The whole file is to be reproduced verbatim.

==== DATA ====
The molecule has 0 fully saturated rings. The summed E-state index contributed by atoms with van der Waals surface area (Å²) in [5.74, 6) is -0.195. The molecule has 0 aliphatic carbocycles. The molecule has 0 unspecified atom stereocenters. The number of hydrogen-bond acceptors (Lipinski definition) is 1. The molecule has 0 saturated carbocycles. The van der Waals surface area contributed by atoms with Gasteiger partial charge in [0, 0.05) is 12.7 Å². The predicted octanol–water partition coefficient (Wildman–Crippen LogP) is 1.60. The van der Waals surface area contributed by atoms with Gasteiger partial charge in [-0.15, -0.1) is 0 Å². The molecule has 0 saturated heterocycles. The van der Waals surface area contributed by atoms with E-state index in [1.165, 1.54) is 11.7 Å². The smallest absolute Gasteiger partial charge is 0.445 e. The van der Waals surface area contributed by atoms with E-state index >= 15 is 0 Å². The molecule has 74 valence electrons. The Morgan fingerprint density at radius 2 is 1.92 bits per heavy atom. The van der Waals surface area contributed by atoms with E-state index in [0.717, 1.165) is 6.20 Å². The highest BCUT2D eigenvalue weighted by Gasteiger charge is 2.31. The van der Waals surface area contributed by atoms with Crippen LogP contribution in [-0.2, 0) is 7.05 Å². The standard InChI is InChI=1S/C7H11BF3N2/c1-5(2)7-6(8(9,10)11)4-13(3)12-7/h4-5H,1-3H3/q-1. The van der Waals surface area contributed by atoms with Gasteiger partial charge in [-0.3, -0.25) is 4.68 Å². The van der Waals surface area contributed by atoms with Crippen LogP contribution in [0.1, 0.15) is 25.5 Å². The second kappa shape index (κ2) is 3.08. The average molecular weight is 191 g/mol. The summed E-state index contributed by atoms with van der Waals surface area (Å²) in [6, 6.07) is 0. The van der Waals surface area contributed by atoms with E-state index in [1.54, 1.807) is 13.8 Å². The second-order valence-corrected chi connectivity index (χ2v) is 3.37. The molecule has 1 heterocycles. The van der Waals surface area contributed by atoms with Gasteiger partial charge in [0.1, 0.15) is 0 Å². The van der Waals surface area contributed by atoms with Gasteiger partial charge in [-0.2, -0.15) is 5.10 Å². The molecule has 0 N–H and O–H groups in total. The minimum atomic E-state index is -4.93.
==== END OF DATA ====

The molecule has 0 fully saturated rings. The summed E-state index contributed by atoms with van der Waals surface area (Å²) in [5.74, 6) is -0.195. The molecule has 0 aliphatic carbocycles. The molecule has 0 unspecified atom stereocenters. The number of hydrogen-bond acceptors (Lipinski definition) is 1. The molecule has 0 saturated carbocycles. The van der Waals surface area contributed by atoms with Gasteiger partial charge in [0, 0.05) is 12.7 Å². The predicted octanol–water partition coefficient (Wildman–Crippen LogP) is 1.60. The van der Waals surface area contributed by atoms with Gasteiger partial charge in [-0.15, -0.1) is 0 Å². The molecule has 0 saturated heterocycles. The van der Waals surface area contributed by atoms with E-state index in [1.165, 1.54) is 11.7 Å². The smallest absolute Gasteiger partial charge is 0.445 e. The van der Waals surface area contributed by atoms with E-state index >= 15 is 0 Å². The molecule has 74 valence electrons. The Morgan fingerprint density at radius 2 is 1.92 bits per heavy atom. The van der Waals surface area contributed by atoms with E-state index in [0.717, 1.165) is 6.20 Å². The highest BCUT2D eigenvalue weighted by Gasteiger charge is 2.31. The van der Waals surface area contributed by atoms with Crippen LogP contribution in [-0.2, 0) is 7.05 Å². The standard InChI is InChI=1S/C7H11BF3N2/c1-5(2)7-6(8(9,10)11)4-13(3)12-7/h4-5H,1-3H3/q-1. The van der Waals surface area contributed by atoms with Gasteiger partial charge in [-0.3, -0.25) is 4.68 Å². The van der Waals surface area contributed by atoms with Crippen LogP contribution in [0.1, 0.15) is 25.5 Å². The second kappa shape index (κ2) is 3.08. The average molecular weight is 191 g/mol. The summed E-state index contributed by atoms with van der Waals surface area (Å²) in [6, 6.07) is 0. The van der Waals surface area contributed by atoms with E-state index in [1.54, 1.807) is 13.8 Å². The second-order valence-corrected chi connectivity index (χ2v) is 3.37. The molecule has 1 heterocycles. The van der Waals surface area contributed by atoms with Gasteiger partial charge in [0.1, 0.15) is 0 Å². The van der Waals surface area contributed by atoms with Gasteiger partial charge in [-0.2, -0.15) is 5.10 Å². The molecule has 0 N–H and O–H groups in total. The minimum atomic E-state index is -4.93.